Simplified: Sioux Falls' tight housing market has led more people to waive contingencies – including home inspections – in order to make their offers to buy more attractive. But, experts warn, foregoing inspections could mean costly repairs come as a surprise down the line.

Why it matters

  • Sioux Falls has more people looking to buy homes than homes available, which means sellers are often faced with multiple offers or bidding wars. One of the ways to make offers more attractive is to keep them as simple as possible by waiving contingencies.
  • It's a national trend. A recent survey from the National Association of Realtors showed that among buyers waiving contingencies, about a quarter of them chose to waive an inspection.
  • Buyers who waive the inspection as a contingency on the offer can – and in many cases do – still get an inspection, but they don't have the leverage they might in a less-tight market to say, "You need to fix this, or we're walking away from the deal."
"Eighty percent of the time in a multiple-offer situation, you're competing against (an offer with) no inspection," said Destinie Marshall, an agent with Discovery Realty Group at Keller Williams.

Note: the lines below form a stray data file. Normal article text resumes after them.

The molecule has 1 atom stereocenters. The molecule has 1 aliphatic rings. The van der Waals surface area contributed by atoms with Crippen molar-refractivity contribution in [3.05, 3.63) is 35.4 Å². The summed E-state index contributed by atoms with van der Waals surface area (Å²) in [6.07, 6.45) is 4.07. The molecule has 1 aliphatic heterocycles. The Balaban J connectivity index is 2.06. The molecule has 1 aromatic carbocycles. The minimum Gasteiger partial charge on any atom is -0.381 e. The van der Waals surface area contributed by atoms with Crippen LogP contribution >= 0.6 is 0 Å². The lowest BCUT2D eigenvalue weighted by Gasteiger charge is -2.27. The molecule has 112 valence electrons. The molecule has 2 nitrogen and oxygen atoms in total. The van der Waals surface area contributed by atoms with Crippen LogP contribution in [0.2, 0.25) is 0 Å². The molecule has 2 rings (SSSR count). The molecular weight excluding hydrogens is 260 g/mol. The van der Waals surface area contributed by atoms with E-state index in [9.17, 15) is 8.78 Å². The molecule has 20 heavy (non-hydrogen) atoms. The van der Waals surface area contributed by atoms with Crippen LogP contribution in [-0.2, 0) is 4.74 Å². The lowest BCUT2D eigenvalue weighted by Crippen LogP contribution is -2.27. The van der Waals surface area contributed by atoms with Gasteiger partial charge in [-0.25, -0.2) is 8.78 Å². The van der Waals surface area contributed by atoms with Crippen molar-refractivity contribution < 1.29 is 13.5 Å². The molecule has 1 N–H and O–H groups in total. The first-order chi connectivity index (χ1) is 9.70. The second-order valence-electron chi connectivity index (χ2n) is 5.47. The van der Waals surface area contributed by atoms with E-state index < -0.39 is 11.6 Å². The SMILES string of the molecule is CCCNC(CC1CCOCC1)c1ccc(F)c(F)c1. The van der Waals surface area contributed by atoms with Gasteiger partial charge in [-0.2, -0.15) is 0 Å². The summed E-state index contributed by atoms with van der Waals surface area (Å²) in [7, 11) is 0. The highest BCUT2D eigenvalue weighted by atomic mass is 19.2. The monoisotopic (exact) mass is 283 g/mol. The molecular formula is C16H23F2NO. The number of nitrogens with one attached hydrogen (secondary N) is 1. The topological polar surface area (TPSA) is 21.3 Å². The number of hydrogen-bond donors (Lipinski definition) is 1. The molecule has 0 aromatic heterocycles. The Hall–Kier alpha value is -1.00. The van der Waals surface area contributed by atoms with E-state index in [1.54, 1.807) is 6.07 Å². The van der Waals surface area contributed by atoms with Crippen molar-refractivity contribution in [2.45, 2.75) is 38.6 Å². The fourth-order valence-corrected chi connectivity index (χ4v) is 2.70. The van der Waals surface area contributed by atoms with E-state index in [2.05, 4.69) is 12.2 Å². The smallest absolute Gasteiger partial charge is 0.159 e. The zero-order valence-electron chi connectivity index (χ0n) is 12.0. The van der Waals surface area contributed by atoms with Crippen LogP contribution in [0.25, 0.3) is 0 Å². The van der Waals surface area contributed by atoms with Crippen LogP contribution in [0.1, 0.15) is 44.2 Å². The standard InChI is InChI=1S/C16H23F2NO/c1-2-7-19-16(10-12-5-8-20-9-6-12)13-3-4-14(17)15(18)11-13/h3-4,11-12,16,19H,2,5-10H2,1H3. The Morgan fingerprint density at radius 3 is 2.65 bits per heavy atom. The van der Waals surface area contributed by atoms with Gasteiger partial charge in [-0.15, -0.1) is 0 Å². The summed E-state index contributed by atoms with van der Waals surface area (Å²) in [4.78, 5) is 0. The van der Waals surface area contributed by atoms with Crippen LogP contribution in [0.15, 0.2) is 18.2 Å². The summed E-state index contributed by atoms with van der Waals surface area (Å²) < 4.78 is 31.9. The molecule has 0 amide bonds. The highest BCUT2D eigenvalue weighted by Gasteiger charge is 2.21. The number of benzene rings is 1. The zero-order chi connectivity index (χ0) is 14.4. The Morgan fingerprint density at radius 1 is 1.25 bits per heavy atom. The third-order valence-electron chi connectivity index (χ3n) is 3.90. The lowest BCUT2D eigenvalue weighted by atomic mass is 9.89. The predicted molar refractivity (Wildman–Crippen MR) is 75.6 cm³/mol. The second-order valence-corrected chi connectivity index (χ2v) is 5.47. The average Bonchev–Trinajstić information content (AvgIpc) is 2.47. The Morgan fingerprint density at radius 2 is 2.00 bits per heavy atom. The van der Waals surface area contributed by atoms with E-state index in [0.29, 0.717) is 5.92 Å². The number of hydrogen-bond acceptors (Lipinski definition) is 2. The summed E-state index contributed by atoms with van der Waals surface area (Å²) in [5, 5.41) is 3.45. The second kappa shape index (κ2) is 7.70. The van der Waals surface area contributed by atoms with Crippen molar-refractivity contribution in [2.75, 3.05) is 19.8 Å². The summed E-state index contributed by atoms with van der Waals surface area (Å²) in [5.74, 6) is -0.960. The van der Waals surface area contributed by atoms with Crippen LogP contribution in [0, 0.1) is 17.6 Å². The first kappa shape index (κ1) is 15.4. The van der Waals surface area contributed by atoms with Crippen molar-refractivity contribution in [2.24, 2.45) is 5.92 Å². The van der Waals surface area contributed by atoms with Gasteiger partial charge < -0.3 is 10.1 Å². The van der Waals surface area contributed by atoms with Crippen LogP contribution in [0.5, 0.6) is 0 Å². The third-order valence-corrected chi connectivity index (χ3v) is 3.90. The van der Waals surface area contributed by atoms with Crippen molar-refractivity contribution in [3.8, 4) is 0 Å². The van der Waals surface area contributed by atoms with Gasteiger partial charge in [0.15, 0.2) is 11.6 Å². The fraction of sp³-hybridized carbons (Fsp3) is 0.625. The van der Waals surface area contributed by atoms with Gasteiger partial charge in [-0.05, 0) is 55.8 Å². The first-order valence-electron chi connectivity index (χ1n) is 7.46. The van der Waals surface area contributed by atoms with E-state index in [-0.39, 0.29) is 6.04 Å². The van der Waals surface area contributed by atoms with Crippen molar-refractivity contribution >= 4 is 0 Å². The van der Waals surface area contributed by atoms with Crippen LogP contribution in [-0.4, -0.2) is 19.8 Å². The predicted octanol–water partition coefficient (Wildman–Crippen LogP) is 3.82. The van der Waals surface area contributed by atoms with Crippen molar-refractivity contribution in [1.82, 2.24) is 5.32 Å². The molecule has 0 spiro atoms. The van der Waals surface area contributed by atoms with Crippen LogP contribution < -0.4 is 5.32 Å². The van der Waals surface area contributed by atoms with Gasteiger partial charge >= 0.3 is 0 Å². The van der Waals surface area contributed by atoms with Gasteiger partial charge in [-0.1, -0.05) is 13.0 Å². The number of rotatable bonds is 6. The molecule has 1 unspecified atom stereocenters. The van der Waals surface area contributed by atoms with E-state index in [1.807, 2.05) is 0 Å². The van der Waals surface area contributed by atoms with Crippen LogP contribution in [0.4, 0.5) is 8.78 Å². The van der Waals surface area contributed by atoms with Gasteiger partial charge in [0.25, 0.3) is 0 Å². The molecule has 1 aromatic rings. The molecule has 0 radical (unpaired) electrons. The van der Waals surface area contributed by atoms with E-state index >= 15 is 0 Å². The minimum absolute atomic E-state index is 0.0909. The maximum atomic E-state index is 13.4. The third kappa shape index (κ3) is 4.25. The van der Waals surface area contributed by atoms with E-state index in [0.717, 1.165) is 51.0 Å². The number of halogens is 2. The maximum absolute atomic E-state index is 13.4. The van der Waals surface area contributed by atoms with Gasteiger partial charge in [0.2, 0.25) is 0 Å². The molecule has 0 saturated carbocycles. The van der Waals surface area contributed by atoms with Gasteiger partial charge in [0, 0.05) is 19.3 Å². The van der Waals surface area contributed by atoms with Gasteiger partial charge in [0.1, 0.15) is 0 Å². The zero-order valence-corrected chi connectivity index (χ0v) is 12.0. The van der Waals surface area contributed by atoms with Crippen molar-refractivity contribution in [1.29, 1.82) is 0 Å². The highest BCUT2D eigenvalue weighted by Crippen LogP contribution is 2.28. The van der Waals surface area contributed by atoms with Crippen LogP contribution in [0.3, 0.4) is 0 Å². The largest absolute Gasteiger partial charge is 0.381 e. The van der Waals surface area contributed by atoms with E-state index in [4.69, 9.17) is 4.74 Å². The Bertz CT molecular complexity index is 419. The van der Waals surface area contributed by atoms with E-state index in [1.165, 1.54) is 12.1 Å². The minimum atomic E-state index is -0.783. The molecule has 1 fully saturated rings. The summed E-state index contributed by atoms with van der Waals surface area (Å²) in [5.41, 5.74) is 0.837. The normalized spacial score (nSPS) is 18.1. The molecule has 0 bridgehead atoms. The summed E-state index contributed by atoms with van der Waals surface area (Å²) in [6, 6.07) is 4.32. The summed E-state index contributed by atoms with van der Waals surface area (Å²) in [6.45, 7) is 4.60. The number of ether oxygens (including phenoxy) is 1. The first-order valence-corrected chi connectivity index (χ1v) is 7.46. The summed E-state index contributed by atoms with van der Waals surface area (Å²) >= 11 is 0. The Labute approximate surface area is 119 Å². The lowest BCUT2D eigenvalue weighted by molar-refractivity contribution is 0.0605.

What's the purpose of a home inspection?

It's a way for a potential buyer to hear from an expert the condition of the home they're eyeing.

Inspectors look for things that might not be as visible to people walking through a house, including the condition of the roof, attic, foundation, etc.

"We are there to give the buyer, plus their real estate agent, the facts about the house, and then they decide how they want to go forward," said Brian Shabino, owner of National Property Inspections.

What's the risk of skipping the inspection?

Without an inspection, you don't know what you don't know about the house you're potentially buying, Marshall said.  

"You don't notice a foundation repair that can cost you $25,000," she said. "It's kind of those hidden items that you might not think about."

Is there a way to get an inspection and still have an attractive offer?

The agents I talked to are so glad you asked.

In an increasing number of cases, inspections were still part of the deal, but buyers agree not to be nitpicky.

  • That is to say, if the inspection finds problems that cost under a certain amount – say, $5,000 – the buyers won't back out of the deal because of them.

Inspections can also be a consideration for those selling houses.

  • Ashley Lindquist, an agent with Hegg Realtors, advises her clients to get an inspection before they put the house on the market. Then they can show buyers everything they've learned and hopefully receive offers with fewer strings attached.

At the end of the day, purchasing a home is never going to be risk-free, Lindquist said.

"It all comes down to the comfort level of the buyer," she said.